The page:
People often assume that a real estate agent is there to represent them and their interests. Sadly, this is not always the case. Neither state or federal law prohibits a real estate agents from having conflicting interests, and some exploit that loophole to the fullest extent possible. Learn more about “dual agency” among real estate agents, including how it could affect your next real estate transaction, and discover how our seasoned Wheaton real estate attorneys can minimize the risks.
Dual Agency in Real Estate – What It Is and Why It Matters
In an ideal world, a real estate agent would work with only the buyer or the seller – never both. Sadly, dual agency is extremely common among agents. In this scenario, the agent provides services to both the buyer and the seller, and that allows them to keep the entire commission. In short, the only interests they are representing are their own, and that can create all kinds of issues in a real estate transaction.
As an example, consider a situation in which the seller informs the agent that they recently learned of some foundation issues with the house. Instead of disclosing the full extent of the details to potential buyers of the house, the agent may then downplay the severity of the issue. As a result, the buyer loses money on a house that is unfairly priced.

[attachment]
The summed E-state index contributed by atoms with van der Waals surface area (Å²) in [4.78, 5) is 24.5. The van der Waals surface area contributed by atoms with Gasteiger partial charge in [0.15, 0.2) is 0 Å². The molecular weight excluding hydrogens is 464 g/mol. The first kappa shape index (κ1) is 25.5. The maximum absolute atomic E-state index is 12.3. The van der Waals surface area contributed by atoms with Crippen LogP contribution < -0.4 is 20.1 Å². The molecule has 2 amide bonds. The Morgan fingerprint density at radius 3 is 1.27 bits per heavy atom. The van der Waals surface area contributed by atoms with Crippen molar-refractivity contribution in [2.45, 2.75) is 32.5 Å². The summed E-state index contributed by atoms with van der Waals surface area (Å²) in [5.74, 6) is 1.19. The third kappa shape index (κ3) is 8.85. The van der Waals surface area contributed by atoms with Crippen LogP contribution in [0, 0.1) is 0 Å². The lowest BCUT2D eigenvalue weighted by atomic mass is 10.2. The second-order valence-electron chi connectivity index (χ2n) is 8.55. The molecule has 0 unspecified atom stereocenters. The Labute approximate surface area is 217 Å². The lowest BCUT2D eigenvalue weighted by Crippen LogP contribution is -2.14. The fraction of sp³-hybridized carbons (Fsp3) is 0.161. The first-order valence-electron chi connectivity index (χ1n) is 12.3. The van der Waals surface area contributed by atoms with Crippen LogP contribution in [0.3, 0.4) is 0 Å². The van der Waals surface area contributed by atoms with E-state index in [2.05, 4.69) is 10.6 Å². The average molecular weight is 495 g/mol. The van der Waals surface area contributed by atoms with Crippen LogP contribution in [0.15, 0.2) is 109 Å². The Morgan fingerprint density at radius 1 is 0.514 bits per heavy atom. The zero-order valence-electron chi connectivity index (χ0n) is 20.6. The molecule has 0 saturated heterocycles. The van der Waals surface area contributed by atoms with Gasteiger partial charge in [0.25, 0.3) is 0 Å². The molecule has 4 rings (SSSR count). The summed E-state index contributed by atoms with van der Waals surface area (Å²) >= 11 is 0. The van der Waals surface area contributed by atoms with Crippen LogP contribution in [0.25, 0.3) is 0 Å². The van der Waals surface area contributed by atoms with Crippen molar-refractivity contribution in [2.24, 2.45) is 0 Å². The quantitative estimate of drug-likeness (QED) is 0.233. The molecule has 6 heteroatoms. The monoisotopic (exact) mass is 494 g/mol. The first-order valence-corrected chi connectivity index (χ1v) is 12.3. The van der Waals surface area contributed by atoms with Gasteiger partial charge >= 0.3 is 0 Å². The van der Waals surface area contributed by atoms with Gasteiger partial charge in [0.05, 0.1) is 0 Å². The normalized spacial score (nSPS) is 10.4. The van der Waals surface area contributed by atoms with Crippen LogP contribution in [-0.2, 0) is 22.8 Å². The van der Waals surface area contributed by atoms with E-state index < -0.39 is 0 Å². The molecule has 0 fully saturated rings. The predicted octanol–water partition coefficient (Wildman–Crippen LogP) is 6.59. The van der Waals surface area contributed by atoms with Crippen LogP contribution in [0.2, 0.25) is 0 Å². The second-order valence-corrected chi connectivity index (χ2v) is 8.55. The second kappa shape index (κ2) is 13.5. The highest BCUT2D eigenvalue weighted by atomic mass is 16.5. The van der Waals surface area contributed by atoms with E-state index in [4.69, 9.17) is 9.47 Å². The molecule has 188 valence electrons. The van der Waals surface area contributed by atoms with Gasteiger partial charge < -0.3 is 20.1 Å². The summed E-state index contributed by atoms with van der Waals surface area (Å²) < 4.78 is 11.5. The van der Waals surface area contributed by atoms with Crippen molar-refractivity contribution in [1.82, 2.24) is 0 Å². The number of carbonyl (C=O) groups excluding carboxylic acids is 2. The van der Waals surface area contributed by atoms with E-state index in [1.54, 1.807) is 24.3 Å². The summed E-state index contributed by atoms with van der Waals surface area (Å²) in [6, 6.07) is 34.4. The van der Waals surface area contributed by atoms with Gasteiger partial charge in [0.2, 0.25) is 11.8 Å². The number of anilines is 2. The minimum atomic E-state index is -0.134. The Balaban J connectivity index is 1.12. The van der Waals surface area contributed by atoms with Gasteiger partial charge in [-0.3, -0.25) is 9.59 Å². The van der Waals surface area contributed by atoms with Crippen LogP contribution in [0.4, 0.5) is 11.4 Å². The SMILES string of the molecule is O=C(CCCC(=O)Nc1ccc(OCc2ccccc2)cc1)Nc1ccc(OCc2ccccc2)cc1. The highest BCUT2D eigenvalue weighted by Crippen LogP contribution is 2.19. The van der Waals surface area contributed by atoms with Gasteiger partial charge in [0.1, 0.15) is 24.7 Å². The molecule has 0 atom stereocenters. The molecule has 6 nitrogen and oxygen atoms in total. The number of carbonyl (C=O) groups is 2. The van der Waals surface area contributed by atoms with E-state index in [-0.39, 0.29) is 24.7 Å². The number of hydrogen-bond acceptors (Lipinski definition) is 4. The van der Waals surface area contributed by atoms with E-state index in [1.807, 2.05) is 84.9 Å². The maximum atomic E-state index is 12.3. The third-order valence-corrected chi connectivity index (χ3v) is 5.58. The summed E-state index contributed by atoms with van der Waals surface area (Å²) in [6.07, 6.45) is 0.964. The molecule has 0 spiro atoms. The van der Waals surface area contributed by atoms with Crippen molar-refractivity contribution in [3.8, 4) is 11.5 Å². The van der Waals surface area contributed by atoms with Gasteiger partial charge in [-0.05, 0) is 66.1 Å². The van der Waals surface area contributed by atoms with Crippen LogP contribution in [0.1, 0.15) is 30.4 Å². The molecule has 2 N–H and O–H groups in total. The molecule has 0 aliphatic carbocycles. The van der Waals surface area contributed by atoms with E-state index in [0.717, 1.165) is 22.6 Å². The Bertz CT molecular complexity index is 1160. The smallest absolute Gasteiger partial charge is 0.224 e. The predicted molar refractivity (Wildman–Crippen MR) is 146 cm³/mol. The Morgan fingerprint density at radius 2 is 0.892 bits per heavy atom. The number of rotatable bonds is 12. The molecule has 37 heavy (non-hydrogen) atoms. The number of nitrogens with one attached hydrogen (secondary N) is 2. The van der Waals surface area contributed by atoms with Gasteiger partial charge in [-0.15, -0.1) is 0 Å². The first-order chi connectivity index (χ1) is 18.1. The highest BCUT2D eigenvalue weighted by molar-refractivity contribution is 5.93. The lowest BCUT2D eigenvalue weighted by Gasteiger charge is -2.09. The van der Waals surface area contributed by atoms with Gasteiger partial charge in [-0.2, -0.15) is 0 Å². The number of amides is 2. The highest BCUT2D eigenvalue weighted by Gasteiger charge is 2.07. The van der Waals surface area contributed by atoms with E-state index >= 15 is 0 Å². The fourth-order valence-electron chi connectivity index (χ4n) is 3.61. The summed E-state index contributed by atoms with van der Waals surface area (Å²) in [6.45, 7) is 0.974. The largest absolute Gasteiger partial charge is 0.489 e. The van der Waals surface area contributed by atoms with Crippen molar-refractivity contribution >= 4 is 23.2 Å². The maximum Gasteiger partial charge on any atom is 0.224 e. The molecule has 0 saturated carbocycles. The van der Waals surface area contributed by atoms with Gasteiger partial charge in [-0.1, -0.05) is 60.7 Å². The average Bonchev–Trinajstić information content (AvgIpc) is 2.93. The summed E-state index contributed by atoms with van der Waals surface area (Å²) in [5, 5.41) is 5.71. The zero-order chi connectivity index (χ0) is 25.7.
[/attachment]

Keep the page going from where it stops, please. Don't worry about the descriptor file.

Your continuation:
Avoiding Dual Agency in Your Next Real Estate Transaction
The one key thing that buyers and sellers can do to protect themselves from the consequences of dual agency is to ensure they know whose interest their agent is serving. Ask them, point blank, if they are representing you exclusively, and if they have a fiduciary duty to do so. These are known as single agents. Other types of real estate agents – most of which you will want to avoid – include subagents, who work with the buyer but have a duty to the seller; transactional agents, who facilitate the transaction but have no responsibility to either party; and dual agents, who are somehow supposed to represent the interests of both parties in a real estate transaction.
Our Wheaton Real Estate Lawyers Can Protect Your Interests in a Sale or Purchase
Finding a single agent can be difficult, so not all buyers and sellers can rely solely on the ability to do so. Instead, know that there are other ways to protect your interests during the purchase or sale of a home. The seasoned DuPage County real estate lawyers at Stock, Carlson, Oldfield & McGrath, LLC can help. Call 630-655-2500 to schedule your consultation today.